5 y y f() g() The only difference in the graphs is that the first graph is missing a point at (, 2). So the reduced epression is equivalent to the original epression. EXERCISES Practice Your Skills You will need your graphing calculator for Eercises 2, 3, 9, 2, and.. Use the zero-product property to solve each equation. a. ( 4)( 3.) 0 a b. 2( 2)( ) 0 c. ( 3)( 7)( 8) 0 d. ( 9)( 3) 0 2. Graph each equation and then rewrite it in factored form. a. y a b. y 2 24 c. y d. y Name the -intercepts of the parabola described by each quadratic equation. Then check your answers with a graph. a. y ( 7)( 2) a b. y 2( )( 8) c. y 3( )( 7) d. y (0.4 2)( 9) 4. Write an equation of a quadratic function that corresponds to each pair of -intercepts. Assume there is no vertical stretch or shrink. a. 2. and a b. 4 and 4 c. 2 and 2 d. r and r 2. Consider the equation y ( )( 3). a. How many -intercepts does the graph have? b. Find the verte of this parabola. c. Write the equation in verte form. Describe the transformations of the parent function, y 2. Reason and Apply. Is the epression on the left equivalent to the epression on the right? If not, change the right side to make it equivalent. a ? ( 3)( 4) b. 2 30? ( )( ) c ? (2 7)( ) a d ? ( ) 2 e. 2 2? ( )( ) f. 2 3? ( ) 2 LESSON 9.4 Factored Form 9

6 7. Use a rectangle diagram to factor each epression. a. 2 7 a b c a d e a f The sum and product of the roots of a quadratic equation are related to b and c in y 2 b c. The first row in the table below will help you to recognize this relationship. a. Complete the table. Factored form Roots Sum of roots Product of roots General form y ( 3)( 4) 3 and (3)(4) 2 y 2 2 and 2 y ( )( ) 0 2 b. Use the values of b and c to find the roots of Mini-Investigation In this eercise you will discover whether knowing the -intercepts determines a unique quadratic equation. Work through the steps in 9a e to find an answer. Graph each equation to check your work. a. Write an equation of a parabola with -intercepts at 3 and 7. b. Name the verte of the parabola in 9a. c. Modify your equation in 9a so that the graph is reflected across the -ais. Where are the -intercepts? Where is the verte? d. Modify your equation in 9a to apply a vertical stretch with a factor of 2. Where are the -intercepts? Where is the verte? a e. How many quadratic equations do you think there are with -intercepts at 3 and 7? How are they related to one another? 0. Write a quadratic equation of a parabola with -intercepts at 3 and 9 and verte at (3, 9). Epress your answer in factored form. a. APPLICATION The school ecology club wants to fence in an area along the riverbank to River protect endangered wildflowers that grow there. The club has enough money to buy 200 feet of fencing. It decides to enclose a rectangular space. The fence will form three sides of the rectangle, and the riverbank will Length form the fourth side. a. If the width of the enclosure is 30 feet, how much fencing material is available for the length? Sketch this situation. What is the area? a b. If the width is w feet, how much fencing material remains for the length, l? c. Use your answer from b to write an equation for the area of the rectangle in factored form. Check your equation with your width and area from a. d. Which two different widths would give an area equal to 0? a e. Which width will give the maimum area? What is that area? Width 20 CHAPTER 9 Quadratic Models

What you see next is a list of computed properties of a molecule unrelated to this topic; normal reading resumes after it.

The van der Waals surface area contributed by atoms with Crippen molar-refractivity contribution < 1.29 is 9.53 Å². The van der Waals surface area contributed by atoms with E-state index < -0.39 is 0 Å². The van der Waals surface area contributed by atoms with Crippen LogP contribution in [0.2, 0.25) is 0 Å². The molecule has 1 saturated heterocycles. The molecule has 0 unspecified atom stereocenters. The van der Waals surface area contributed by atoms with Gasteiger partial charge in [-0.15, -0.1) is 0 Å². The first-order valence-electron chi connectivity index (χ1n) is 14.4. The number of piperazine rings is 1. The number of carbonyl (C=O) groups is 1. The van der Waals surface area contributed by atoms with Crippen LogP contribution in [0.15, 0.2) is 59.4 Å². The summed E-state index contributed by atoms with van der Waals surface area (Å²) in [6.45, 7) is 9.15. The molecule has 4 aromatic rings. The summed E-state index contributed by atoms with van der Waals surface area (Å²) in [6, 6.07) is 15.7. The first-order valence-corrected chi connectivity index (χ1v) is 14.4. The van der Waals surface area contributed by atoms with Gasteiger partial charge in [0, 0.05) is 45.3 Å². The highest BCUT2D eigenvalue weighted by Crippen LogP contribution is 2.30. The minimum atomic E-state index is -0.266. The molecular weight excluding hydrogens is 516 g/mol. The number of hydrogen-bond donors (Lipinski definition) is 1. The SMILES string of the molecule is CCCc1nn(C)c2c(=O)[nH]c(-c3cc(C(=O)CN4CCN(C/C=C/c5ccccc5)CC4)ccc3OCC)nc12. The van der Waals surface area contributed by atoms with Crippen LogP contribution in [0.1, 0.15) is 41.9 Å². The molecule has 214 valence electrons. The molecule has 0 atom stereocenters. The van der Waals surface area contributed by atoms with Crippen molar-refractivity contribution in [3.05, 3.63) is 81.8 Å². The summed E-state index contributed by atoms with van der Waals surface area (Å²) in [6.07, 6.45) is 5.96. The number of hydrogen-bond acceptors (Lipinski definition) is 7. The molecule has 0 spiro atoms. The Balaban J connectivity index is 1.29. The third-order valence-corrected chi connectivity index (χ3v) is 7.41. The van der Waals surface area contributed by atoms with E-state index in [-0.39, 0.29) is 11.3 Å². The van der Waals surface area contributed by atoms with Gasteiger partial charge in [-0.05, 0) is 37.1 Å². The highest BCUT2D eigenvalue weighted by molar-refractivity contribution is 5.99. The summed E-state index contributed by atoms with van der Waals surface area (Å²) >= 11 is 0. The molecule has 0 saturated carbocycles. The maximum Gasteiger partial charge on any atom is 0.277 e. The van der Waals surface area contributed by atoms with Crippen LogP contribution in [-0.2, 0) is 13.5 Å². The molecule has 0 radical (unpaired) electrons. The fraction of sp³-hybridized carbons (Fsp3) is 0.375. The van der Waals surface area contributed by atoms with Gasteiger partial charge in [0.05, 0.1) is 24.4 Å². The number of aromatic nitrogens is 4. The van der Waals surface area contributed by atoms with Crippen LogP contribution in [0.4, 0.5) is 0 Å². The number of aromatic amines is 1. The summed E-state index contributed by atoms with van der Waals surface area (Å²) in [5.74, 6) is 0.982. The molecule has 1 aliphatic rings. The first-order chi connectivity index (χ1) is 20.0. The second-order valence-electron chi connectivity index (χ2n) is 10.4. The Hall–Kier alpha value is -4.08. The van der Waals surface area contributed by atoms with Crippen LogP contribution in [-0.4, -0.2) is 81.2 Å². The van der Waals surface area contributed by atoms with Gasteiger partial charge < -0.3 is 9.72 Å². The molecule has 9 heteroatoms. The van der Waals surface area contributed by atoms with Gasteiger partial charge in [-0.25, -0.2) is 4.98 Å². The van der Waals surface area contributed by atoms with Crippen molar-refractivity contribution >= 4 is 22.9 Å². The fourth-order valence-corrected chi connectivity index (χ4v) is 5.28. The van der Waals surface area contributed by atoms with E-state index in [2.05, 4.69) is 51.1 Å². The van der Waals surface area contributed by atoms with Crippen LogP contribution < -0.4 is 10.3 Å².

7 DA2SE_73_09.qd 0/8/0 :4 Page 2 2. Mini-Investigation Consider the equation y 2 9. a. Graph the equation. What are the -intercepts? b. Write the factored form of the equation. c. How are the -intercepts related to the original equation? d. Write each equation in factored form. Verify each answer by graphing. i. y 2 49 ii. y 2 2 iii. y 47 iv. y 2 28 e. An epression in the form a2 b2 is called a difference of two squares. Based on your work in 2a d, make a conjecture about the factored form of a2 b2. f. Graph the equation y 2 4. How many -intercepts can you see? g. Eplain the difficulty in trying to write the equation in 2f in factored form. The roots of 0 2 are 4 and 4 3. Kayleigh says that the roots of 0 2 are because (4)2 and 4 and 4 because (4)2 and (4)2. (4)2. Derek tells Kayleigh that there are no roots for There are no roots this equation. Who is correct and why? for this equation. 4. Reduce the rational epressions by dividing out common factors from the numerator and denominator. State any restrictions on the variable. ( 2)( 2) a b. a. ( 2)( 3) ( 4)( 2) a c. d e. 2 9 Review. Multiply and combine like terms. a. ( 2)( 2) b. (3 )( 4) c. 2(2 3)( 2). Edward is responsible for keeping the stockroom packed with the best-selling merchandise at the Super Store. He has collected data on sales of the new video game Math-a-Magic. Week Games sold [Data sets: GMWK, GMSLD] a. Find a quadratic model in verte form that fits the data. Let w represent the week number and let s represent the number of games sold. b. If the pattern continues, in what week will people stop buying the game? c. How many total games will have been sold when people stop buying the game? d. There are 000 games left in the stockroom at the start of week. How many more should Edward buy? LESSON 9.4 Factored Form 2